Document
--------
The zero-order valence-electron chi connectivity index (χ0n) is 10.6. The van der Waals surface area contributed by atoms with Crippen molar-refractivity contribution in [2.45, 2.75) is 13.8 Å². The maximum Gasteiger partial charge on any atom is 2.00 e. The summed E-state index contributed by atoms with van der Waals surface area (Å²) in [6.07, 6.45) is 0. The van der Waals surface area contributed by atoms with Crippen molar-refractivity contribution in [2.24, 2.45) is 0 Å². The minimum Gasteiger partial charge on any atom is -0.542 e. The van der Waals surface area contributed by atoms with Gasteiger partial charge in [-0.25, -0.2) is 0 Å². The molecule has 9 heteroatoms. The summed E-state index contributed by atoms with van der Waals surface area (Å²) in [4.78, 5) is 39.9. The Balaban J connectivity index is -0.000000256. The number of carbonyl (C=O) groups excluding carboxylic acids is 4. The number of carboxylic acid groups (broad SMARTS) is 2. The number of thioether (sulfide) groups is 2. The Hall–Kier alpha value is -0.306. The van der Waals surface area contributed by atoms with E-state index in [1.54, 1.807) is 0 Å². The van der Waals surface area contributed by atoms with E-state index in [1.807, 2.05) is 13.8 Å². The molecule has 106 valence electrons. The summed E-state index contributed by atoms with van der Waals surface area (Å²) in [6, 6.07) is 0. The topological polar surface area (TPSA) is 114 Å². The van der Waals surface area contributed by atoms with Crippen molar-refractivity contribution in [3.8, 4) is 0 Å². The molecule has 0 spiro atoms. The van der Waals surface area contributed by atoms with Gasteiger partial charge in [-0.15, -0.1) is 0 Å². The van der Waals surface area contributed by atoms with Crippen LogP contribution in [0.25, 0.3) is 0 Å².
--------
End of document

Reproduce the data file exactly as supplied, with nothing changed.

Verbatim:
The zero-order valence-electron chi connectivity index (χ0n) is 10.6. The van der Waals surface area contributed by atoms with Crippen molar-refractivity contribution in [2.45, 2.75) is 13.8 Å². The maximum Gasteiger partial charge on any atom is 2.00 e. The summed E-state index contributed by atoms with van der Waals surface area (Å²) in [6.07, 6.45) is 0. The van der Waals surface area contributed by atoms with Crippen molar-refractivity contribution in [2.24, 2.45) is 0 Å². The minimum Gasteiger partial charge on any atom is -0.542 e. The van der Waals surface area contributed by atoms with Gasteiger partial charge in [-0.25, -0.2) is 0 Å². The molecule has 9 heteroatoms. The summed E-state index contributed by atoms with van der Waals surface area (Å²) in [4.78, 5) is 39.9. The Balaban J connectivity index is -0.000000256. The number of carbonyl (C=O) groups excluding carboxylic acids is 4. The number of carboxylic acid groups (broad SMARTS) is 2. The number of thioether (sulfide) groups is 2. The Hall–Kier alpha value is -0.306. The van der Waals surface area contributed by atoms with E-state index in [1.54, 1.807) is 0 Å². The van der Waals surface area contributed by atoms with E-state index in [1.807, 2.05) is 13.8 Å². The molecule has 106 valence electrons. The summed E-state index contributed by atoms with van der Waals surface area (Å²) in [6, 6.07) is 0. The topological polar surface area (TPSA) is 114 Å². The van der Waals surface area contributed by atoms with Crippen molar-refractivity contribution in [3.8, 4) is 0 Å². The molecule has 0 spiro atoms. The van der Waals surface area contributed by atoms with Gasteiger partial charge in [-0.15, -0.1) is 0 Å². The van der Waals surface area contributed by atoms with Crippen LogP contribution in [0.25, 0.3) is 0 Å².